How to lose friends and alienate people: Why brands can’t get lazy with social media
Facebook doesn’t have a lot of friends right now. Fresh revelations are coming to light over the Cambridge Analytica scandal and it was reported that the data of 87 million users were improperly shared with the political consultancy firm.
I’ve argued elsewhere that we shouldn’t give up on social media in the wake of this debacle but that doesn’t mean there aren’t lessons to be learned from recent events. As a brand, removing yourself from Facebook and social media would be both foolish and impractical, but companies do need to take this opportunity to shake up their digital marketing offering. Social media isn’t a one-time tick box you can check off with the help of a few scheduled posts. It’s a constantly evolving sphere and to keep relevant, companies need to keep up.
Diversification is the name of the game for brands. While it’s doubtful Facebook will disappear from our lives any time soon, brands need to remember the lesson of Cambridge Analytica and realise you shouldn’t put all your eggs in one basket. It’s vital to utilise a wide variety of different broadcasting platforms to promote your content. This not only increases your brand’s online presence but allows you to tap into the different demographics available on each platform. Don’t think the same audience exists on Twitter as on Twitch.
And there’s a host of different broadcasting competitors out there when it comes to releasing your videos. Facebook’s biggest competitors are obviously YouTube and Twitter, with all three social media giants currently investing heavily in their live streaming options. The failures of Facebook will have pushed users to previously unconsidered platforms, and brands need to re-follow them if they don’t want to lose out.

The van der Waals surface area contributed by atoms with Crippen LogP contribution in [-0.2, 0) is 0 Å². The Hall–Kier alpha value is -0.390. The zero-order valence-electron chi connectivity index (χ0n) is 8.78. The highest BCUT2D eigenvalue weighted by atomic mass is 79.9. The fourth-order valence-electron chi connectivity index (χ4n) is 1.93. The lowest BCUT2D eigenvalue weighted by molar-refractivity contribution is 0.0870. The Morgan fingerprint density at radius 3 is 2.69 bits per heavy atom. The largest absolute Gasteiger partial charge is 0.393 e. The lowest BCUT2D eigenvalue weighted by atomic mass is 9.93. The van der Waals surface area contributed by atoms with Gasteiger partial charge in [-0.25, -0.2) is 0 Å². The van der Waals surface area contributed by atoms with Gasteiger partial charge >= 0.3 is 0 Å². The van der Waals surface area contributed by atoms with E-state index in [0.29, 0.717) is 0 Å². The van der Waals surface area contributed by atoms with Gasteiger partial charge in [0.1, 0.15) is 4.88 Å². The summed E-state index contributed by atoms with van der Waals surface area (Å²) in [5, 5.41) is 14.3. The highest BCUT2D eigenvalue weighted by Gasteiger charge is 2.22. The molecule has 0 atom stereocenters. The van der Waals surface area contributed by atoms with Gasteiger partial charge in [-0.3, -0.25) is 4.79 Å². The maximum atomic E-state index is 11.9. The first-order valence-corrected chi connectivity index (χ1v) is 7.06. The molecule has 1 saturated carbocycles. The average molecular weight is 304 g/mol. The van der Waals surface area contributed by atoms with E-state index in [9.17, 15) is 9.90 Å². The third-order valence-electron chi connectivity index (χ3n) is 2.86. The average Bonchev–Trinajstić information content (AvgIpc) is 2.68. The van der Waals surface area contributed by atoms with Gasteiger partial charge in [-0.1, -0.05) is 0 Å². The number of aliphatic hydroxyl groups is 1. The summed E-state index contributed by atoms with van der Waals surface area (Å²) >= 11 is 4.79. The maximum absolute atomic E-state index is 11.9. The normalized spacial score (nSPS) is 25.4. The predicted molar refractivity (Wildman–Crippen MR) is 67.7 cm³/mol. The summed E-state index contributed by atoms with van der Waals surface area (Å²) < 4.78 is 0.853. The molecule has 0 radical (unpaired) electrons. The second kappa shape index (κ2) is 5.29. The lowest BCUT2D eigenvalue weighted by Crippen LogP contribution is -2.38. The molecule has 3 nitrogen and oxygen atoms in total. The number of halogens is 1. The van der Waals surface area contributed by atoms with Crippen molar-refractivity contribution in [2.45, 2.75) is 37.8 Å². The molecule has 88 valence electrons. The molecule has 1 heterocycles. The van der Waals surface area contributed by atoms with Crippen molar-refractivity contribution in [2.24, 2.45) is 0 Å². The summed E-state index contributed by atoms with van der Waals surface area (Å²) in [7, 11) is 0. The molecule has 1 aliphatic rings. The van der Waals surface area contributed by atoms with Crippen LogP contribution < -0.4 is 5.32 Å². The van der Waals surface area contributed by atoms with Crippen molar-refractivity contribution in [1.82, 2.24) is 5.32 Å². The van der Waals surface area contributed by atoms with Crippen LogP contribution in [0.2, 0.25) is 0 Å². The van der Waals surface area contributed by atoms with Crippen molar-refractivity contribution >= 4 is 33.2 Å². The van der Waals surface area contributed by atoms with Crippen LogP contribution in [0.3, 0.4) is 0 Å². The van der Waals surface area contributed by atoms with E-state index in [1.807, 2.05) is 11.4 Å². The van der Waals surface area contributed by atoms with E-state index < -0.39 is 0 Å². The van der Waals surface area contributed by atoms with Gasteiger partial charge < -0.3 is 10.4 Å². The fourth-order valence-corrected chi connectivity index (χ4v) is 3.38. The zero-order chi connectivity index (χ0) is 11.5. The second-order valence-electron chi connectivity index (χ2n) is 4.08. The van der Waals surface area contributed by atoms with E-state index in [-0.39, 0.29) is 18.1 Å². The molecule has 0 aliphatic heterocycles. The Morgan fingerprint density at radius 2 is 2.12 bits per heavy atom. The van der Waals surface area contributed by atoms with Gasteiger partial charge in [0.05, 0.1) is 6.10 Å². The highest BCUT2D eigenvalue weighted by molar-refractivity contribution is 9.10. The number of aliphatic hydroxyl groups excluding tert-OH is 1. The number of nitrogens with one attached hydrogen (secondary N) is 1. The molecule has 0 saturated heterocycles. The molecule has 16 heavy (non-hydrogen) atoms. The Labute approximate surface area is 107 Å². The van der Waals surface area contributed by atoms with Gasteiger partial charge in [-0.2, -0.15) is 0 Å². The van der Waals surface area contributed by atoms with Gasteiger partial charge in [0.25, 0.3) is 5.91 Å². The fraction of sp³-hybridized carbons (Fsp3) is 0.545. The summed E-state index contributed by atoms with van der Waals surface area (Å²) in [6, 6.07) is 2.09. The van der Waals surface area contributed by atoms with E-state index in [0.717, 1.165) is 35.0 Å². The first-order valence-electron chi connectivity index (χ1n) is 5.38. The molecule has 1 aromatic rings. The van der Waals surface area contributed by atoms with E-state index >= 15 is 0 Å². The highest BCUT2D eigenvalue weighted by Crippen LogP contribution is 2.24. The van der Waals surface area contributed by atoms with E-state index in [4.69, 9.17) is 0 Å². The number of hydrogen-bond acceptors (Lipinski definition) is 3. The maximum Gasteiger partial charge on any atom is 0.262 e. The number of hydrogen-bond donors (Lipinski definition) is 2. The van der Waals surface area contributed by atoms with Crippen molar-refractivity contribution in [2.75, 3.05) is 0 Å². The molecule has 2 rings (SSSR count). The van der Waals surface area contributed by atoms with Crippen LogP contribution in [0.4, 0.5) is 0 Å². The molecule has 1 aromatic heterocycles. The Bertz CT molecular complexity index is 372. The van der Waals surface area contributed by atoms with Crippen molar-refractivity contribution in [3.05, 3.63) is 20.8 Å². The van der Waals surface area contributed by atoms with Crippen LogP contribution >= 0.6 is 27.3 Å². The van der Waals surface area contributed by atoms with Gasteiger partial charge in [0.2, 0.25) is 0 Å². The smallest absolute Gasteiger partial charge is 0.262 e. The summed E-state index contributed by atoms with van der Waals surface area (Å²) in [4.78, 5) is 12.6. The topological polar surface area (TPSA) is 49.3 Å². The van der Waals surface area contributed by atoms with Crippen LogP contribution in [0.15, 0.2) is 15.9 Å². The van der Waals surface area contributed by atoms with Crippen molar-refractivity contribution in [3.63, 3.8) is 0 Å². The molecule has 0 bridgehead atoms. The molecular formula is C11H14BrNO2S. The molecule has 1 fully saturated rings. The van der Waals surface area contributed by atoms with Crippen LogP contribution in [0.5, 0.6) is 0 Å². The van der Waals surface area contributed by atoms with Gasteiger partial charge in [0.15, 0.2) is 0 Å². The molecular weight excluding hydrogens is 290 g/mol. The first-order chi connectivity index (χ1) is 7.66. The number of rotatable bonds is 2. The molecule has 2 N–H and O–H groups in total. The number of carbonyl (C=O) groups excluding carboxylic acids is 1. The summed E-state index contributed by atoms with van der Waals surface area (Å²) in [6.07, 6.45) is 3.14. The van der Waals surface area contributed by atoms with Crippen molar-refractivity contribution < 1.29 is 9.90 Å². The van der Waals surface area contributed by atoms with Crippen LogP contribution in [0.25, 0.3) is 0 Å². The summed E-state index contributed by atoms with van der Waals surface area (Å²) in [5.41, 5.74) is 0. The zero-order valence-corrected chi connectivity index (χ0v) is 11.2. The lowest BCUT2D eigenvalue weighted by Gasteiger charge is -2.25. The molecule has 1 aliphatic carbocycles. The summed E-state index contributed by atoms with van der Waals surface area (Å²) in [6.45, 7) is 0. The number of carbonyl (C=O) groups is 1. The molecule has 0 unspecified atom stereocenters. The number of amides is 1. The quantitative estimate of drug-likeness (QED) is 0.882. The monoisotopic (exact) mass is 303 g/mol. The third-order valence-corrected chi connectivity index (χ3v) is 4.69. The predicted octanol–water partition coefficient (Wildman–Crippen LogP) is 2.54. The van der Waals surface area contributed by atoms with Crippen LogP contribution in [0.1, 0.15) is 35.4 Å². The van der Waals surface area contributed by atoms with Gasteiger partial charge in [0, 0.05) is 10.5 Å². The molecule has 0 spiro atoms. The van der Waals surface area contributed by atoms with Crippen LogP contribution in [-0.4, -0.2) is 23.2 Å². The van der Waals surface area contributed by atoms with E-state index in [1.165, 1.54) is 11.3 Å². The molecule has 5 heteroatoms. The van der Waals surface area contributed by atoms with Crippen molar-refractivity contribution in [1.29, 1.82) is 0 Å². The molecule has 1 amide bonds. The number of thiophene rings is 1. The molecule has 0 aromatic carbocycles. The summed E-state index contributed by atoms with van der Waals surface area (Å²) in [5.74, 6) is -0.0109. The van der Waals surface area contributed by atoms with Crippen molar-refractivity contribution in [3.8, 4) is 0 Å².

Although it’s expected that for video, YouTube will be the biggest winner from the Facebook fallout, digital marketers shouldn’t dismiss the alternate options available. Twitch, the live streaming platform primarily used for eSports, hit headlines recently when infamous YouTuber Logan Paul launched a channel and gained 190,000 followers in 24 hours. The move generated upset from regular Twitch-ers who felt Paul’s presence would sully its name but it ultimately demonstrated that all savvy content creators are constantly looking to increase their digital footprint.
Periscope is another broadcast option whose full potential has yet to be realised by users and digital marketers alike. It was launched in 2015 and allows users to live stream from a mobile device anytime and anywhere, sharing content with viewers who join your broadcast. There’s also Caffeine.tv, the new social broadcasting app on the block, set up to rival Twitch but with a more ‘personal experience’. And I’ve no doubt we’ll soon be seeing many more besides, including from China and other successful markets. Niche platforms are also emerging, with live shopping channels, like TalkShopLive and ShopShops, gaining popularity
Diversifying broadcast platform options is a way of empowering the content creator and taking control back from tech giants. Stream Time’s vision is for a digital world where the creator is put first and can own their audience, directing them to wherever they want to go and choosing when and where to go live. Increasing your broadcast options doesn’t have to mean spreading yourself thin, if properly managed.
Facebook’s lesson is that now, more than ever, we need to be serious about social media. Refusing to be lazy with your marketing strategy is what will be putting certain brands ahead of others. There are massive social media opportunities available but companies and creators need to be proactive if they are to reap the rewards.
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